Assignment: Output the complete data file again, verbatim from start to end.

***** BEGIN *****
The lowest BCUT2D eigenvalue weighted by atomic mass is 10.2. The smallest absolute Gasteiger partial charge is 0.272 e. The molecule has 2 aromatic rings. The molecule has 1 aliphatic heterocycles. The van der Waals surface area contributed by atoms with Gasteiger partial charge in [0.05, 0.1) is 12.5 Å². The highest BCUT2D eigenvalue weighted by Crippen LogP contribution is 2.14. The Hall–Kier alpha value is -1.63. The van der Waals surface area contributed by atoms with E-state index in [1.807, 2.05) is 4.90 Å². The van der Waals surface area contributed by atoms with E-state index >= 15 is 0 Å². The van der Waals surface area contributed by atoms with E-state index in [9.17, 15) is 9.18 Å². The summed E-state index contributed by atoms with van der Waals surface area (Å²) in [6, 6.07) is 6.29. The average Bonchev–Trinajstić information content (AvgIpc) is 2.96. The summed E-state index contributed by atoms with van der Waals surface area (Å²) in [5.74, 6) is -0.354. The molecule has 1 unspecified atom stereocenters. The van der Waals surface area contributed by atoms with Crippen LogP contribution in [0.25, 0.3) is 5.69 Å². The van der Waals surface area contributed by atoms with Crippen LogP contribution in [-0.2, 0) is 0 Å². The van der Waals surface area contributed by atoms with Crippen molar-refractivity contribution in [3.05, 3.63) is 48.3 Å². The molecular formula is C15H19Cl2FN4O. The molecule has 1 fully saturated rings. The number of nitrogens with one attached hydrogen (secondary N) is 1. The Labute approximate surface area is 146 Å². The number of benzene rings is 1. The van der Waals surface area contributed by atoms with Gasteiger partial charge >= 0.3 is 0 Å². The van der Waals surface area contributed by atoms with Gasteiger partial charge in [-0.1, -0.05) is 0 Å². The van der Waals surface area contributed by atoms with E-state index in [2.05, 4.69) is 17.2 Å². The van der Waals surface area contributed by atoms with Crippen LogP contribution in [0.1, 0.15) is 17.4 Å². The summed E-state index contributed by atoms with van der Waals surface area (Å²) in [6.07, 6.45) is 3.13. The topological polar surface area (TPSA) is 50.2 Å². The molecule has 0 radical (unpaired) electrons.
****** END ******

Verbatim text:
The lowest BCUT2D eigenvalue weighted by atomic mass is 10.2. The smallest absolute Gasteiger partial charge is 0.272 e. The molecule has 2 aromatic rings. The molecule has 1 aliphatic heterocycles. The van der Waals surface area contributed by atoms with Gasteiger partial charge in [0.05, 0.1) is 12.5 Å². The highest BCUT2D eigenvalue weighted by Crippen LogP contribution is 2.14. The Hall–Kier alpha value is -1.63. The van der Waals surface area contributed by atoms with E-state index in [1.807, 2.05) is 4.90 Å². The van der Waals surface area contributed by atoms with E-state index >= 15 is 0 Å². The van der Waals surface area contributed by atoms with E-state index in [9.17, 15) is 9.18 Å². The summed E-state index contributed by atoms with van der Waals surface area (Å²) in [6, 6.07) is 6.29. The average Bonchev–Trinajstić information content (AvgIpc) is 2.96. The summed E-state index contributed by atoms with van der Waals surface area (Å²) in [5.74, 6) is -0.354. The molecule has 1 unspecified atom stereocenters. The van der Waals surface area contributed by atoms with Crippen LogP contribution in [0.25, 0.3) is 5.69 Å². The van der Waals surface area contributed by atoms with Crippen LogP contribution in [-0.2, 0) is 0 Å². The van der Waals surface area contributed by atoms with Crippen molar-refractivity contribution in [3.05, 3.63) is 48.3 Å². The molecular formula is C15H19Cl2FN4O. The molecule has 1 fully saturated rings. The number of nitrogens with one attached hydrogen (secondary N) is 1. The Labute approximate surface area is 146 Å². The number of benzene rings is 1. The van der Waals surface area contributed by atoms with Gasteiger partial charge >= 0.3 is 0 Å². The van der Waals surface area contributed by atoms with Gasteiger partial charge in [-0.1, -0.05) is 0 Å². The van der Waals surface area contributed by atoms with E-state index in [2.05, 4.69) is 17.2 Å². The van der Waals surface area contributed by atoms with Crippen LogP contribution in [0.1, 0.15) is 17.4 Å². The summed E-state index contributed by atoms with van der Waals surface area (Å²) in [6.07, 6.45) is 3.13. The topological polar surface area (TPSA) is 50.2 Å². The molecule has 0 radical (unpaired) electrons.